Nutrition

Eating with Purpose

The last few weeks have been wild ones! Literally, as I prepared for a retreat known as Outwild! Generally, Wednesday is my blog sharing day and Tuesday is my day to tell you about things I have discovered that are (subjectively) cool or interesting. BUT, I fell off the schedule and this week you get this post on Friday. As my friend’s Instgram handle states, atleastitsnotnothing. Be well for the weekend people!

The idea of eating with purpose didn’t hit me until well into adulthood. After abruptly and traumatically becoming a mother for the first time, purpose became clear. My son was born early at twenty-six weeks into my pregnancy (which is typically 40 weeks for those not in the know). So really, really early. Before this event, I stressed and fretted over what foods I could or could not eat, over gaining too much weight too soon in the pregnancy, and if my body would ever be the same. Until pregnancy eating was a function of ‘looking like a runner’ instead of being a runner. After the first year of motherhood, it was clear. No matter what I ate or how I looked I was both a runner and a mother. Only things of true importance stayed in my life. That did not include being stuck in my head about food.

Purpose permeates my personal approach to eating and my work. When advising a food company on the development of food or personalize a nutrition approach for an athlete, we start with purpose.

More energy for the things you love

Psychic energy is a real thing. Actual glucose is used in making decisions and problem-solving. Conserving psychic energy for the most important things is kinda like conserving glucose for energy in an ultra-race. Eating with purpose begins the development of an automatic roadmap on what to eat. It doesn’t make food good or bad and, once you are on a path, it requires less and less of your decision making energy so you can save up for the big stuff like running mountains or chasing your kids around the ski hill!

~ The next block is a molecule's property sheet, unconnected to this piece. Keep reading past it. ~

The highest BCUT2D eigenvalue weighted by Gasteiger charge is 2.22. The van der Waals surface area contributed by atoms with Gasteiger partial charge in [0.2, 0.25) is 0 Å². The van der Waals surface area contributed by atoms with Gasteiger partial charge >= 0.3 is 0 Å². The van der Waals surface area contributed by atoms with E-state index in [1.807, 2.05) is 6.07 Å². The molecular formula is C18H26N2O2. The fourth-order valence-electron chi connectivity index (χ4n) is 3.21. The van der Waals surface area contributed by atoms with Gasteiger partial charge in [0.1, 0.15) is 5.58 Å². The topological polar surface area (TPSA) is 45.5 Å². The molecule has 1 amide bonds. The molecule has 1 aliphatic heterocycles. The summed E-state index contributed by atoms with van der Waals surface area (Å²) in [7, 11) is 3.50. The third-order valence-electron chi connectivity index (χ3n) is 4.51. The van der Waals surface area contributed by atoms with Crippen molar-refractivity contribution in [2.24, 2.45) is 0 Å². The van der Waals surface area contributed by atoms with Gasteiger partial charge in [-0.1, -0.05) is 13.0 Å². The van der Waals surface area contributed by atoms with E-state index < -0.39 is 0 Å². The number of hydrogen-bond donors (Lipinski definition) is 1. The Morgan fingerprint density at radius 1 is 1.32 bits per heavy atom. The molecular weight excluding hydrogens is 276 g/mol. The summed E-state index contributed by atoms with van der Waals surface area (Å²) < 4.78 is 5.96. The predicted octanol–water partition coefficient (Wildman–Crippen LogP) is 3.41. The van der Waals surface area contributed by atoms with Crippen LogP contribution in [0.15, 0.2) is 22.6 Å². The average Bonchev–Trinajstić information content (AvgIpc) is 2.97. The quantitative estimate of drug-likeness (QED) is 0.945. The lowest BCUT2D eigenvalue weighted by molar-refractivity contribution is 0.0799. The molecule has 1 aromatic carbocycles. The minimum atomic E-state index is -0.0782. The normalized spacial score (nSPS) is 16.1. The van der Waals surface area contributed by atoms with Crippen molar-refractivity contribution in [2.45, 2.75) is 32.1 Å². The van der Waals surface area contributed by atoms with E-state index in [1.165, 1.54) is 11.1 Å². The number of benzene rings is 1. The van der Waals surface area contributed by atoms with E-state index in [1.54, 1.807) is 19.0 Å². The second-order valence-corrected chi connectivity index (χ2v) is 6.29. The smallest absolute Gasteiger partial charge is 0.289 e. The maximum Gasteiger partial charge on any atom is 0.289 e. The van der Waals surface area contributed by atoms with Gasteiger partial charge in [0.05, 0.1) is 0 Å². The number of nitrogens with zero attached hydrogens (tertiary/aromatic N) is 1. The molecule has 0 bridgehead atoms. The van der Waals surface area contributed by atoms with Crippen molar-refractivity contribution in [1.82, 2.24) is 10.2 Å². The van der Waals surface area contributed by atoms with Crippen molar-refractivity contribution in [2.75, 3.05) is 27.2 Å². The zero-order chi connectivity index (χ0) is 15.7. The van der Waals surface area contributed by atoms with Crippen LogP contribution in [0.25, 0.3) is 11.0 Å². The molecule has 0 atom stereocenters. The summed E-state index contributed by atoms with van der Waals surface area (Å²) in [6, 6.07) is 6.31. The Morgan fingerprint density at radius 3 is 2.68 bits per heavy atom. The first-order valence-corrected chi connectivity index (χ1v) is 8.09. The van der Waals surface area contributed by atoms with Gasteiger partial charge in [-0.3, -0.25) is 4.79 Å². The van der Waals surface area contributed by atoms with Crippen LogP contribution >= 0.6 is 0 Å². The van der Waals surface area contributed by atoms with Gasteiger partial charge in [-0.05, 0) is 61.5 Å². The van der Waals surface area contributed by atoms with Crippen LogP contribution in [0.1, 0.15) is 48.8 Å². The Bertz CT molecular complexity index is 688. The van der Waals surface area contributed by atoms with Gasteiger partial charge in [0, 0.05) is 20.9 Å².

The same goes for developing food that supports active lifestyles. I advise food companies to determine what purpose the food they want to create will serve. That purpose could be anything from curbing mid-day munchies to fueling one-hundred-mile races. Once the brand and development team lands on a purpose, the path ahead for choosing ingredients, servings sizes, packaging and everything else involved come into view. Purpose makes the whole process more efficient.

What is eating with purpose? It is eating in a way that aligns with your intentions to be your best at something. The steps to eating with purpose look like this:

  • Set your intention
  • Make no food forbidden 
  • Take a mental note of the purpose of the food serves towards that intention 
  • Recognize what the food will do for the body such as build, protect, energize, satisfy a craving, celebrate, or something else. 

Food is so multifaceted. As much as I think its sole purpose is about nourishing activity, for most, it is much more than that.

In today’s society food is also about enjoyment, celebration, and community. Most of my eating occasions are centered around being healthy and fit to do the activities I love to the best of my abilities. The rest are about enjoying time with friends or family. Eating with purpose provides permission to be human and eat for pleasure, taste and not just in consideration of health and performance – there is room for both.

Eating with purpose is also about trusting our intution and common sense. We know what to eat, truly. When someone asks me, “what should I eat?” I repeat the line from investigative food journalist, Michael Pollan: